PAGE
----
Spreading some good news: Germany's 'Scrap' Bonus Fuels Car Sales

Discussion in 'Economics' started by ASusilovic, Feb 28, 2009.

  1. BERLIN -- Around the world, some economists and governments have their doubts about whether costly fiscal-stimulus measures will work. But in Germany, one measure already is a roaring success.

    Germany's €2,500 ($3,200) subsidy for people who scrap an old car and buy a new one has triggered a stampede to dealerships and a run on small cars. It's also inspiring retailers of other products, from electronics to false teeth, to copy the idea.

    Falling car production has become a significant drag on the economy in Germany, Japan, the U.S. and other major car-producing nations. The sector's sales crisis knocked about 0.6% off Germany's gross domestic product in the 2008 fourth quarter, according to a report by Credit Suisse, contributing to the 2.1% overall contraction in Europe's biggest economy last quarter.

    Germany's auto industry made 17% fewer cars in the fourth quarter than in the year-earlier period, as the global economic slowdown hit exports at BMW AG, Daimler AG and other car makers. The industry's importance to Germany -- where the government estimates that around one in seven jobs depends directly or indirectly on autos -- led Chancellor Angela Merkel's government to introduce the old-for-new car subsidy. It took effect Jan. 27.

    Since then the program has sparked a car-buying craze in a nation notoriously reluctant to consume. Sabine Mumm, a librarian from Schleswig-Holstein in Germany's north, decided last month to buy her first new car in more than a decade. It took several weeks before she found a dealer with any in stock.


    A survey by research institute Forsa found that of 16 million Germans who own a sufficiently old car, 1.2 million people firmly plan to use the scrap bonus and many more are thinking about it. Many may be disappointed: The government plans to reward only the first 600,000 new-car purchases.


    Time deposits in Germany as of Dec 2008 : 1275 billion EUR. Saving deposits : 535 billion EUR. Up 18,7 % and 12,8 % respectively.

    Source : Deutsche Bundesbank


    Time to spend some money ! :)
  2. Therefore, to support demand for auto sales during this period, I'm directing my team to take several steps. First, we will ensure that Recovery Act funds to purchase government cars go out as quickly as possible and work through the budget process to accelerate other federal fleet purchases as well. Second, we will accelerate our efforts through the Treasury Department's Consumer and Business Lending Initiative. And we are working intensively with the auto finance companies to increase the flow of credit to both consumers and dealers. Third, the IRS is today launching a campaign to alert consumers of a new tax benefit for auto purchases made between Feb. 16 and the end of this year -- if you buy a car anytime this year, you may be able to deduct the cost of any sales and excise taxes. This provision could save families hundreds of dollars and lead to as many as 100,000 new car sales.
    Finally, several members of Congress have proposed an even more ambitious incentive program to increase car sales while modernizing our auto fleet. Such fleet modernization programs, which provide a generous credit to consumers who turn in old, less fuel efficient cars and purchase cleaner cars have been successful in boosting auto sales in a number of European countries. I want to work with Congress to identify parts of the Recovery Act that could be trimmed to fund such a program, and make it retroactive starting today.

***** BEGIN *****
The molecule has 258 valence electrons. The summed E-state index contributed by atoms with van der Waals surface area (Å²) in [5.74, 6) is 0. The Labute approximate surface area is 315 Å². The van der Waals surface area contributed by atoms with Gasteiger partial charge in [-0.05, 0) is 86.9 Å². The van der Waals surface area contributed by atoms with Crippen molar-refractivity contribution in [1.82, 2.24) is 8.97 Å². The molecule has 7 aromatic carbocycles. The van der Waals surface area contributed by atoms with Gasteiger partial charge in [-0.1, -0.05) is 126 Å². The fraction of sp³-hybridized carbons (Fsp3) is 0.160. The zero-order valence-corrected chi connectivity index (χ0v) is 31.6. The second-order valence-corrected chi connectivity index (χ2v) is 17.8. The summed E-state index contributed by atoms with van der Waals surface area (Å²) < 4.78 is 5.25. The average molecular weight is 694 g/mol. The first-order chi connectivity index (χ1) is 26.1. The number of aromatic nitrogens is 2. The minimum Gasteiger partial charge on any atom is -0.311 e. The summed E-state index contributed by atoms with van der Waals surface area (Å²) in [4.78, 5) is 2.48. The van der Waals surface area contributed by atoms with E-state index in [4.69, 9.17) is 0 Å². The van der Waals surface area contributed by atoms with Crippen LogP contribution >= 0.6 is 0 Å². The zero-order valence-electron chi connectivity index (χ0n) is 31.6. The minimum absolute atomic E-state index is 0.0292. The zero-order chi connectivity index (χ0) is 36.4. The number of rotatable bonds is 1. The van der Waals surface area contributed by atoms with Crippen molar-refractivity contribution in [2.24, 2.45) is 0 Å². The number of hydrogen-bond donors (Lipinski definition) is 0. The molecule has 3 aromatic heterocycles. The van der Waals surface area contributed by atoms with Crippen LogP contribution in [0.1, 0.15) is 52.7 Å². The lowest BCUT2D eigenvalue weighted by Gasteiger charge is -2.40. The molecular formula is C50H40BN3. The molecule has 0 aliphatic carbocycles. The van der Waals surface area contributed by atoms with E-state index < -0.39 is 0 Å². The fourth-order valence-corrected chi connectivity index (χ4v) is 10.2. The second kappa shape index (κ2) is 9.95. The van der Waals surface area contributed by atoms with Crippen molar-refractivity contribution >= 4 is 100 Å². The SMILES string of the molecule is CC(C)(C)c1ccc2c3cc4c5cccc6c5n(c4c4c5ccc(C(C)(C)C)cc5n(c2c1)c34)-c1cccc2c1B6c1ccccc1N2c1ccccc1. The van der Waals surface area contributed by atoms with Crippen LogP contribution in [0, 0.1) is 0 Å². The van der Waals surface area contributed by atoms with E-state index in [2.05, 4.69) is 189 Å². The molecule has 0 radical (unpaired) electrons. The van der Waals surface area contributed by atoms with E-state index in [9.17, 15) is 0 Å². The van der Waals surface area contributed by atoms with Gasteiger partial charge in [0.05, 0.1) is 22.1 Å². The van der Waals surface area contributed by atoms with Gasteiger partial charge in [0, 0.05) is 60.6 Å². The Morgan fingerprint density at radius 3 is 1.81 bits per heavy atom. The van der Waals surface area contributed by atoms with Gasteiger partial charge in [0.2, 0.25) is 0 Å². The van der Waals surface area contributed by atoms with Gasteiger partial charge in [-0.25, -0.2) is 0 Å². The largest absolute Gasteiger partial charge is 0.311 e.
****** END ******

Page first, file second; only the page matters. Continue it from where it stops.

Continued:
3. on top of that, if ou buy a new car, you can have sex in the trunk with my neighbour' sister, she's number 4 prostitute in Baden Wurhtenberg
  4. The effectiveness is amazing. 62% of the new purchases of this "bailout" go towards foreign car producers, securing foreign jobs. Germans shooting themselves in the foot once again :cool:

  5. Makloda,

    I think Toyota should be a "strong buy" right now...:D
  6. I bet that feels like a baseball bat in a trash can!!
  7. It is never that simple. In the United States, Honda, Nissan, Toyota, and other "foreign" manufacturers build cars in the US

    However, GM, Ford & Chrysler build many of their cars in Canada & Mexico.

    My Honda is American built. I cannot be sure of whether my previous "American" cars were.

    In addition, what is a "foreign" automaker? Ownership of all these companies is international. Many Americans own Toyota and Honda Stock. Many Japanese own GM & Ford stock.
  8. Ninja


    Foreign car or not, buyers have to pay 19% VAT on each new car and also they are paying for the income, bonuses, taxes, social insurance, etc. for the German dealers and their employees...
  9. "Foreign" from the point of view of German taxpayers. None of these non-German producers have any production facilities in Germany, mostly because labor cost is too high compared with Asia and Eastern Europe.
  10. FGBL07


    Even the "German-Built" cars consist of up to 60% foreign built and imported parts.

    The Abwrackprämie is a great succes for the sellers of small, i.e. "cheap" cars.

    The likes of BMW, Audi and Mercedes don't profit from it because their cars are priced pretty high.

    It is a success story for Opel trying to escape bankruptcy.

    Though critics of the Abwrackprämie say it will have short-term effects only.

    We will see.
    #10     Mar 31, 2009